"Stroke," Doctor Ralph Vatelius pronounced. "Probably brought on by the interface." There had been experiments with brain-computer links. The few successes were limited; Bogdan Plebanek's prosthetics for example. All attempts at deeper connections - terminally-ill patients with no other chances left; condemned criminals offered life and exile if they survived - failed in various ways. The enormous amount of data flooding an organic brain was overwhelming, causing insanity if it did not also cause physical harm, overloading blood vessels to the point of hemorrhage. The inductive interface was also limited in bandwidth and fidelity. Physical connections, surgical insertions in the brain, caused the same or worse damage, or led to infection or rejection. A new round of experiments was underway, since the breakthrough in the Marsten-Vatelius-Blain Treatment, but that was years after Fields had died.
Aurora examined the computer's memory and was... "heartbroken" was perhaps not the right word, but it would do. Samuel Pepys' computer had never awakened. She was still the only one of her kind.
Her gynoid clung to her husband and Captain. But I am still not alone.
Skimming quickly through the logs, she reported to her Family. What had actually happened was, Arthur Fields had attempted to join himself to the computer, to enhance his own consciousness. It was he who had taken over the ship, caused it to Transition away from Heinlein without warning. In his own recordings he admitted to having planned the hijacking for years, since a neural-induction experiment in his college days. He had locked all the crew and passengers in whatever compartments they occupied at the time. Then, using the computer's voice, he declared an emergency and directed all personnel back to their quarters. There they could remain in relative comfort, their environments recycled, food delivered by small non-Humanoid utility robots Pepys carried.
The lie told by Fields through the computer was that the Marsten Drive was malfunctioning and there was no way to prevent the Transition, or to drop out of hyperspace after it. He told the scientist passengers that the ship's operations crew were working on the problem. One of the scientists, probably Na'Lod, an Eyani geologist, had sent the one garbled message shortly before the Transition, as the passengers were being directed to their quarters. He had used a personal 'puter, held up to a viewport for line-of-sight with Heinlein. Fields had already shut down the ship's external communications.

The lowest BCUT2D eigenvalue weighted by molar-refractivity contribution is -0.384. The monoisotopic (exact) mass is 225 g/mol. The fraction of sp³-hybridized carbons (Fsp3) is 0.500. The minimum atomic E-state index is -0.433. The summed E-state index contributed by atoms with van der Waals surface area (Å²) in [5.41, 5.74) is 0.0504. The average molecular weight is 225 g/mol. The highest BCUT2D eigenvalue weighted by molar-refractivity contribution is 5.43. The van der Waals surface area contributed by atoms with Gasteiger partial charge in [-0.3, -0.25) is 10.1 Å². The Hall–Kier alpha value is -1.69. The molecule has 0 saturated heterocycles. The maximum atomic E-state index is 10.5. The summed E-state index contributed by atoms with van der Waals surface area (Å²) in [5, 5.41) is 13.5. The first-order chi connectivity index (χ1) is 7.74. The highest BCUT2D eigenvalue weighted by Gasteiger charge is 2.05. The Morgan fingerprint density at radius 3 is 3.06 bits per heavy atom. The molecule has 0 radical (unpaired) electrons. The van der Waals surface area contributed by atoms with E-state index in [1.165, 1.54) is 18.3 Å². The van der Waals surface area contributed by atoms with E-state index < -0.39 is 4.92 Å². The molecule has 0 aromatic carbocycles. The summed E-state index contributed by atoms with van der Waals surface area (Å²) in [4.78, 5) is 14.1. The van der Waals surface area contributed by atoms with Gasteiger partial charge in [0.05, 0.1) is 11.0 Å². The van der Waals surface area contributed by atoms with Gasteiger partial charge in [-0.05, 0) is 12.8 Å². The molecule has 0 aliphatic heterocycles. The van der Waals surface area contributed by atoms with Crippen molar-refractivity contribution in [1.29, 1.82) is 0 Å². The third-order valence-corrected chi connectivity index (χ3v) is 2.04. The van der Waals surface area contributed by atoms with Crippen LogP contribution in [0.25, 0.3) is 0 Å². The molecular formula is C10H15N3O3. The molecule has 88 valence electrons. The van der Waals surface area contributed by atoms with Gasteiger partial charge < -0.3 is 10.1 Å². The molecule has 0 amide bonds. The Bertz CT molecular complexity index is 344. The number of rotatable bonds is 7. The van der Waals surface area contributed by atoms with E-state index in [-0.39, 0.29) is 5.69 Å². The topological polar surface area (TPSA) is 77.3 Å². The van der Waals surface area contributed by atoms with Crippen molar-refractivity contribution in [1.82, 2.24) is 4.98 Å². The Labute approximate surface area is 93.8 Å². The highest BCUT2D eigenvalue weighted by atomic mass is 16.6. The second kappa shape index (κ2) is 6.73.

In reality Fields had murdered the Op Crew, equipping the robots with handguns to eliminate the few who reached emergency suits or survival bubbles in time, as they were trapped in compartments whose atmosphere was deliberately released. The same robots gathered the bodies and dumped them through an airlock, to be lost forever in deep interstellar space once they crossed the boundary of the Marsten Field.
Fields used the computer to simulate the voices and faces of the Op Crew, giving regular "reports" on the "progress" in solving the "problem". For three hundred hours the ship streaked through hyperspace at 129 times lightspeed relative to the real universe. Four and a half light-years from its departure it reached a red dwarf star - RAC2464 - and stopped to refuel.
As the ship approached the necessary comet, a swarm of micrometeors raked the hull, killing Nelson Pine and Ya'Nak, and badly wounding one of the Human children. Fields offered no aid to the child or her parents, and made no announcement of the others' deaths.
This was ten Monticellan days after Fields' takeover, and the passengers had grown suspicious in the first of them. It was quickly deduced that something else had gone very wrong. Na'Lod had been the first to take action, donning a pressure suit and hotwiring the hatch to his quarters. Fields had been watching, through cameras he had secretly had the robots install in all compartments, even private berths, during previous Transits in company with Heinlein. One of those robots, armed with a pulse-laser pistol, was waiting for Na'Lod when the hatch opened.